Beyond Ruskin: Arnoldian themes in William Lethaby's concpetion of architecture

van der Plaat, Deborah (1999). Beyond Ruskin: Arnoldian themes in William Lethaby's concpetion of architecture. In: Blythe, Richard and Spence, Rory, Thresholds: Papers of the Sixteenth Annual Conference of the Society of Architectural Historians Australian and New Zealand. 16th annual conference of the Society of Architectural Historians Australia and New Zealand, Launceston and Hobart, Tasmania, (359-365). 28 September - 1 October, 1999.

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Author van der Plaat, Deborah
Title of paper Beyond Ruskin: Arnoldian themes in William Lethaby's concpetion of architecture
Conference name 16th annual conference of the Society of Architectural Historians Australia and New Zealand
Conference location Launceston and Hobart, Tasmania
Conference dates 28 September - 1 October, 1999
Proceedings title Thresholds: Papers of the Sixteenth Annual Conference of the Society of Architectural Historians Australian and New Zealand
Publication Year 1999
Sub-type Fully published paper
ISBN 0859018539
Editor Blythe, Richard
Spence, Rory
Start page 359
End page 365
Total pages 7
Abstract/Summary The theoretical doctrines of the late nineteenth century British architect, William Richard Lethaby, like those of the Arts and Crafts in general, are often interpreted as being Ruskinian in content. Ample evidence of a Ruskinian position can be found within Lethaby' s writings. However his celebration of the material and structural properties of the artefact and his desire for a modem science of building fail to conform to the Ruskinian notion that the sole element, which raised any made thing to a fine art, was the 'expression of the mind.' The presence of both Ruskinian and non- Ruskinian themes in Letbaby's writings has been cited as evidence of non-systematic thinking on Lethaby' s behalf, one which points to two seemingly contradictory Lethaby's; 'one celebrating the idea of 'humanity in workmanship: ' the other demanding a ' perfect science of modern design’. I will argue in this paper that Lethaby never intended these two seemingly divergent concerns to be seen as separate and distinct, but rather as equitable components within the architectural equation. His earliest major architectural treatise , Architecture, Mysticism and Myth (1891), in which the artefact is presented as the product of both a subject and object orientated world view, demonstrates this belief." Lethaby's adherence to such a position documents his departure from the theoretical concerns of Ruskin. It also points to affinities with Matthew Arnold' s critique of mid-nineteenth century British culture presented in his 1869 text Culture and Anarchy. The significance of such themes in Lethaby ' s writings, a central theorist of the second generation of the English Arts & Crafts movement, has yet to be considered.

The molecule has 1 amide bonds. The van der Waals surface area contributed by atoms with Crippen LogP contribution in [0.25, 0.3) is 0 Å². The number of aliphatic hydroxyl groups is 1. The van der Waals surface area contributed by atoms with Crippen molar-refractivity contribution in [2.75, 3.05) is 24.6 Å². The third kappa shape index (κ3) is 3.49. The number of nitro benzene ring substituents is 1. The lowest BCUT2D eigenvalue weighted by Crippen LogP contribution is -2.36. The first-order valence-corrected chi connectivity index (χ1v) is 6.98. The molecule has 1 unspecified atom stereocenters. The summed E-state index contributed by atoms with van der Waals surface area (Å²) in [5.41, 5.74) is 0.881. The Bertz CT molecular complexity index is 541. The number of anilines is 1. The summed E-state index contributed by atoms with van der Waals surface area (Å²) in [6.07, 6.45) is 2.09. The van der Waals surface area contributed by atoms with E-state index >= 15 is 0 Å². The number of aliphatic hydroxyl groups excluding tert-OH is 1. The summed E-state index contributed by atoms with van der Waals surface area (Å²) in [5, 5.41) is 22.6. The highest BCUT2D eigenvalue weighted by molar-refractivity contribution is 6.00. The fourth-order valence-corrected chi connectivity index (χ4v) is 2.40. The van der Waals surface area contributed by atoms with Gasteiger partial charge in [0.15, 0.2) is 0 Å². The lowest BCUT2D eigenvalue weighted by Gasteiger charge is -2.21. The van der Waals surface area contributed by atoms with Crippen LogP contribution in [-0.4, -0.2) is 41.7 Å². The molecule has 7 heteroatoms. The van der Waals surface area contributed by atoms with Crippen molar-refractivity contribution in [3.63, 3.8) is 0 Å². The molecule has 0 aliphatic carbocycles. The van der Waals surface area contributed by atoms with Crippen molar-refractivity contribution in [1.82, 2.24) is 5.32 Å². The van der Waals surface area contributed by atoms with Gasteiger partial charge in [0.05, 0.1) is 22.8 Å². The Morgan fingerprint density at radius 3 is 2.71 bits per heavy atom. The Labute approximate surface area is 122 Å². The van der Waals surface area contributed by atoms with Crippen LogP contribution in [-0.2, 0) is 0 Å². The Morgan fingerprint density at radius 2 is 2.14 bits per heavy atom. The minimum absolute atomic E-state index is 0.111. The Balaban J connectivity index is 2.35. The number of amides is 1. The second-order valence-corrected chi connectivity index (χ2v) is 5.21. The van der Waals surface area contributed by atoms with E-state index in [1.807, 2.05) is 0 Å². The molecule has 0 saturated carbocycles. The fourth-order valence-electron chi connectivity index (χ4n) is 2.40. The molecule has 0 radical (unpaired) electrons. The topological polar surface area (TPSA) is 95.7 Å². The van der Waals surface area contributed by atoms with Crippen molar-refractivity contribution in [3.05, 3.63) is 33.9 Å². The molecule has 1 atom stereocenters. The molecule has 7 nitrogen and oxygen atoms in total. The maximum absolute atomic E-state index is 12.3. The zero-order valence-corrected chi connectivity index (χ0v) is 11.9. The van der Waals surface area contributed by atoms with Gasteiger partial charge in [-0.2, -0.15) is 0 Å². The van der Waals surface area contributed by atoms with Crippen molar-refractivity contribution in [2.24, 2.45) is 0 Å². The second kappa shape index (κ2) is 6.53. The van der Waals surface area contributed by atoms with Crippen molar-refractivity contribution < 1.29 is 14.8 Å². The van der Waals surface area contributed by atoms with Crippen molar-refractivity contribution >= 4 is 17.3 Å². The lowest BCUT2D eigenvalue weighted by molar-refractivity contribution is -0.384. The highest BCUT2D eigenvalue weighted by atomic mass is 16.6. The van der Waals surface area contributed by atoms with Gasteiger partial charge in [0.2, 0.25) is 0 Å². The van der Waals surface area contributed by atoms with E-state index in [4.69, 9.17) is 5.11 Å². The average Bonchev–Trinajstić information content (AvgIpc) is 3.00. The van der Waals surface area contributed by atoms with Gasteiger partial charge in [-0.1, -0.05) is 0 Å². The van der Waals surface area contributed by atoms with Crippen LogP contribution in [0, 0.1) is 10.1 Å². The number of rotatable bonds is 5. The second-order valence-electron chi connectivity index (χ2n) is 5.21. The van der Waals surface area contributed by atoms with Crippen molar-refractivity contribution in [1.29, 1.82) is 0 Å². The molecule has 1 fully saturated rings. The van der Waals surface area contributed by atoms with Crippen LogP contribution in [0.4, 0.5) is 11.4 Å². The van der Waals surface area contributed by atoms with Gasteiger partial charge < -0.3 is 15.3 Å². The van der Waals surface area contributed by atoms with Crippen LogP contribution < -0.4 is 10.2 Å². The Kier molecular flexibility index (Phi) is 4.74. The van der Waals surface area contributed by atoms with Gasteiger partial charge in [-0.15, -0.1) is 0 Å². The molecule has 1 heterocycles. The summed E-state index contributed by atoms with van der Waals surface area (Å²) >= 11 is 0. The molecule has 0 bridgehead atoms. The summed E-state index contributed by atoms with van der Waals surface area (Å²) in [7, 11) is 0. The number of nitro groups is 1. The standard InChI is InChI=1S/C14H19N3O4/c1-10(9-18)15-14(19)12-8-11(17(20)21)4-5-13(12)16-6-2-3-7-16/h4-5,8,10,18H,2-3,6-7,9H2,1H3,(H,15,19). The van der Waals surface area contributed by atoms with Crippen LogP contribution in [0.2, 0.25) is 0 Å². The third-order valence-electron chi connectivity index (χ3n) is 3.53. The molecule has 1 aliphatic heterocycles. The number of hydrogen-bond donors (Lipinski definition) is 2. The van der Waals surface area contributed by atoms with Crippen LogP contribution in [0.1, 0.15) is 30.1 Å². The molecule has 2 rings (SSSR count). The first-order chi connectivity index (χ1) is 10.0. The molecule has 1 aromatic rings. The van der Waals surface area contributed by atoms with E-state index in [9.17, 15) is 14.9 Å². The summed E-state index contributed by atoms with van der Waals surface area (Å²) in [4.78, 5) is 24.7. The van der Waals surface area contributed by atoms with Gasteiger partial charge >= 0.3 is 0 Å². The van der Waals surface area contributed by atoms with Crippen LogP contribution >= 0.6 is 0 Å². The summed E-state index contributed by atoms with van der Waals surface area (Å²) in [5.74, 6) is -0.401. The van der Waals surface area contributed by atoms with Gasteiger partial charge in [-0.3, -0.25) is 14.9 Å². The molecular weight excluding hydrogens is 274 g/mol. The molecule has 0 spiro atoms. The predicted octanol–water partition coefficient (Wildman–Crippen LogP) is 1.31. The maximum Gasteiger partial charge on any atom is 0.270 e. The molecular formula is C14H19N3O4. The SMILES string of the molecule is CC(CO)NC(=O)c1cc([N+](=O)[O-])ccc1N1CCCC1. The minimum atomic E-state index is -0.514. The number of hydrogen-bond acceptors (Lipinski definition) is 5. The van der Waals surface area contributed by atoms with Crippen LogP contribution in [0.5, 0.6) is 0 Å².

Subjects 120103 Architectural History and Theory
Keyword William Lethaby
Arts and Crafts
John Ruskin
Matthew Arnold
Architecture - history
Nineteenth century architecture
Cultural critique
Disciplinarity
Imagination
Architecture
Mysticism and Myth
Q-Index Code E1
Q-Index Status Provisional Code
Institutional Status Unknown

 
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Created: Tue, 24 Aug 2010, 10:22:47 EST by Mr Andrew Steen on behalf of School of Architecture